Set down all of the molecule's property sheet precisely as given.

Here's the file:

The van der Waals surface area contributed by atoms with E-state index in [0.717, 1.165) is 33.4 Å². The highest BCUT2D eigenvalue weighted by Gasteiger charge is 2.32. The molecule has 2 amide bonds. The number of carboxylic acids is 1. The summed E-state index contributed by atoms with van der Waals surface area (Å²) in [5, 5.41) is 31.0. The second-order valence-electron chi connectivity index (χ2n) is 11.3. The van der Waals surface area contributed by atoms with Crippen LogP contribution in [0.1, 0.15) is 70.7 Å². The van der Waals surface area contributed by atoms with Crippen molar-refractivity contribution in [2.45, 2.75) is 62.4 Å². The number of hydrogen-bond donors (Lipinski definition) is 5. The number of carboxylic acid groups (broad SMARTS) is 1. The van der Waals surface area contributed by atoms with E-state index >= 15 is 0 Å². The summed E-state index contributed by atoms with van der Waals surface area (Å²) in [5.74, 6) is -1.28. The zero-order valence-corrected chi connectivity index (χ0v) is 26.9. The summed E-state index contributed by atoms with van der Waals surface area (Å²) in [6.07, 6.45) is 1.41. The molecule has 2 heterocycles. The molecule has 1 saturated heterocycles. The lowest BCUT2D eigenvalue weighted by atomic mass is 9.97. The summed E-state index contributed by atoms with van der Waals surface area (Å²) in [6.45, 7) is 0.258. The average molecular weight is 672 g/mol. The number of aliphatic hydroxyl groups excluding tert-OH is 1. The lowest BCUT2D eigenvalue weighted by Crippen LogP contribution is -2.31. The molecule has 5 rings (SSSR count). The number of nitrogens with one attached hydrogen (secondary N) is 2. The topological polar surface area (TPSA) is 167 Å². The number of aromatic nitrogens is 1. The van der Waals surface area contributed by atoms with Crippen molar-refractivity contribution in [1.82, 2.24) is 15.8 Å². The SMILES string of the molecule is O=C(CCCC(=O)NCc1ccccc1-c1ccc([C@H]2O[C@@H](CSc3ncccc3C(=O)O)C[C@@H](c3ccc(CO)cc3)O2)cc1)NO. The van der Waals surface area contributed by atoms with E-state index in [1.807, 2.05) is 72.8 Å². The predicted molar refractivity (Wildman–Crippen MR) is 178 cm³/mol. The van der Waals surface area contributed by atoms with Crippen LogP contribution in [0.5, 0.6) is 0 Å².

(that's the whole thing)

The van der Waals surface area contributed by atoms with E-state index in [0.717, 1.165) is 33.4 Å². The highest BCUT2D eigenvalue weighted by Gasteiger charge is 2.32. The molecule has 2 amide bonds. The number of carboxylic acids is 1. The summed E-state index contributed by atoms with van der Waals surface area (Å²) in [5, 5.41) is 31.0. The second-order valence-electron chi connectivity index (χ2n) is 11.3. The van der Waals surface area contributed by atoms with Crippen LogP contribution in [0.1, 0.15) is 70.7 Å². The van der Waals surface area contributed by atoms with Crippen molar-refractivity contribution in [2.45, 2.75) is 62.4 Å². The number of hydrogen-bond donors (Lipinski definition) is 5. The number of carboxylic acid groups (broad SMARTS) is 1. The van der Waals surface area contributed by atoms with E-state index >= 15 is 0 Å². The summed E-state index contributed by atoms with van der Waals surface area (Å²) in [5.74, 6) is -1.28. The zero-order valence-corrected chi connectivity index (χ0v) is 26.9. The summed E-state index contributed by atoms with van der Waals surface area (Å²) in [6.07, 6.45) is 1.41. The molecule has 2 heterocycles. The molecule has 1 saturated heterocycles. The lowest BCUT2D eigenvalue weighted by atomic mass is 9.97. The summed E-state index contributed by atoms with van der Waals surface area (Å²) in [6.45, 7) is 0.258. The average molecular weight is 672 g/mol. The number of aliphatic hydroxyl groups excluding tert-OH is 1. The lowest BCUT2D eigenvalue weighted by Crippen LogP contribution is -2.31. The molecule has 5 rings (SSSR count). The number of nitrogens with one attached hydrogen (secondary N) is 2. The topological polar surface area (TPSA) is 167 Å². The number of aromatic nitrogens is 1. The van der Waals surface area contributed by atoms with Crippen molar-refractivity contribution in [1.82, 2.24) is 15.8 Å². The SMILES string of the molecule is O=C(CCCC(=O)NCc1ccccc1-c1ccc([C@H]2O[C@@H](CSc3ncccc3C(=O)O)C[C@@H](c3ccc(CO)cc3)O2)cc1)NO. The van der Waals surface area contributed by atoms with E-state index in [1.807, 2.05) is 72.8 Å². The predicted molar refractivity (Wildman–Crippen MR) is 178 cm³/mol. The van der Waals surface area contributed by atoms with Crippen LogP contribution in [0.5, 0.6) is 0 Å².